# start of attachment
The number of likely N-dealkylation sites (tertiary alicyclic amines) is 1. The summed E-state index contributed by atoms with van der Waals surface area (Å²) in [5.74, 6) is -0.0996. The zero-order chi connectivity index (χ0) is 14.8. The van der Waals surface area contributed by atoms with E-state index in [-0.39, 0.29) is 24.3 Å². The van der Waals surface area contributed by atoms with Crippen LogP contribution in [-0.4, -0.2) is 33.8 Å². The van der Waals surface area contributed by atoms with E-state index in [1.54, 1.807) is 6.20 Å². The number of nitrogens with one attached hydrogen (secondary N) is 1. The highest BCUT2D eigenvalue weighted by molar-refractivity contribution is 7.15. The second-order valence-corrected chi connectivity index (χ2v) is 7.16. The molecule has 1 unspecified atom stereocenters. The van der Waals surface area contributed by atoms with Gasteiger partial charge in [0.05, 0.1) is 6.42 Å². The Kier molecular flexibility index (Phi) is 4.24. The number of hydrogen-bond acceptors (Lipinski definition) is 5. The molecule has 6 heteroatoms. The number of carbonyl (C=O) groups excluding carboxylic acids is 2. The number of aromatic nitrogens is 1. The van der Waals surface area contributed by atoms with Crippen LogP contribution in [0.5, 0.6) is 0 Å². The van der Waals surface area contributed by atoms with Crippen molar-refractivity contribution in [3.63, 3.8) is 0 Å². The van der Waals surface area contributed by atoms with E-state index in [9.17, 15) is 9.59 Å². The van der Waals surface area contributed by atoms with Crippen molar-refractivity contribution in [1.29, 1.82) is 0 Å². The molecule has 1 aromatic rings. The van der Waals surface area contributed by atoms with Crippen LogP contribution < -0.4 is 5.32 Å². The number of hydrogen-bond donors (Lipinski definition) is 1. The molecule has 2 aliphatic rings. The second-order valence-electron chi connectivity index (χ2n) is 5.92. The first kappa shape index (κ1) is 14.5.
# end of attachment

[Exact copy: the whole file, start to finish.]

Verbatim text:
The number of likely N-dealkylation sites (tertiary alicyclic amines) is 1. The summed E-state index contributed by atoms with van der Waals surface area (Å²) in [5.74, 6) is -0.0996. The zero-order chi connectivity index (χ0) is 14.8. The van der Waals surface area contributed by atoms with E-state index in [-0.39, 0.29) is 24.3 Å². The van der Waals surface area contributed by atoms with Crippen LogP contribution in [-0.4, -0.2) is 33.8 Å². The van der Waals surface area contributed by atoms with E-state index in [1.54, 1.807) is 6.20 Å². The number of nitrogens with one attached hydrogen (secondary N) is 1. The highest BCUT2D eigenvalue weighted by molar-refractivity contribution is 7.15. The second-order valence-corrected chi connectivity index (χ2v) is 7.16. The molecule has 1 unspecified atom stereocenters. The van der Waals surface area contributed by atoms with Gasteiger partial charge in [0.05, 0.1) is 6.42 Å². The Kier molecular flexibility index (Phi) is 4.24. The number of hydrogen-bond acceptors (Lipinski definition) is 5. The molecule has 6 heteroatoms. The number of carbonyl (C=O) groups excluding carboxylic acids is 2. The number of aromatic nitrogens is 1. The van der Waals surface area contributed by atoms with Crippen LogP contribution in [0.5, 0.6) is 0 Å². The van der Waals surface area contributed by atoms with Crippen molar-refractivity contribution in [3.63, 3.8) is 0 Å². The van der Waals surface area contributed by atoms with E-state index in [9.17, 15) is 9.59 Å². The van der Waals surface area contributed by atoms with Crippen molar-refractivity contribution in [1.29, 1.82) is 0 Å². The molecule has 1 aromatic rings. The van der Waals surface area contributed by atoms with Crippen LogP contribution < -0.4 is 5.32 Å². The number of hydrogen-bond donors (Lipinski definition) is 1. The molecule has 2 aliphatic rings. The second-order valence-electron chi connectivity index (χ2n) is 5.92. The first kappa shape index (κ1) is 14.5.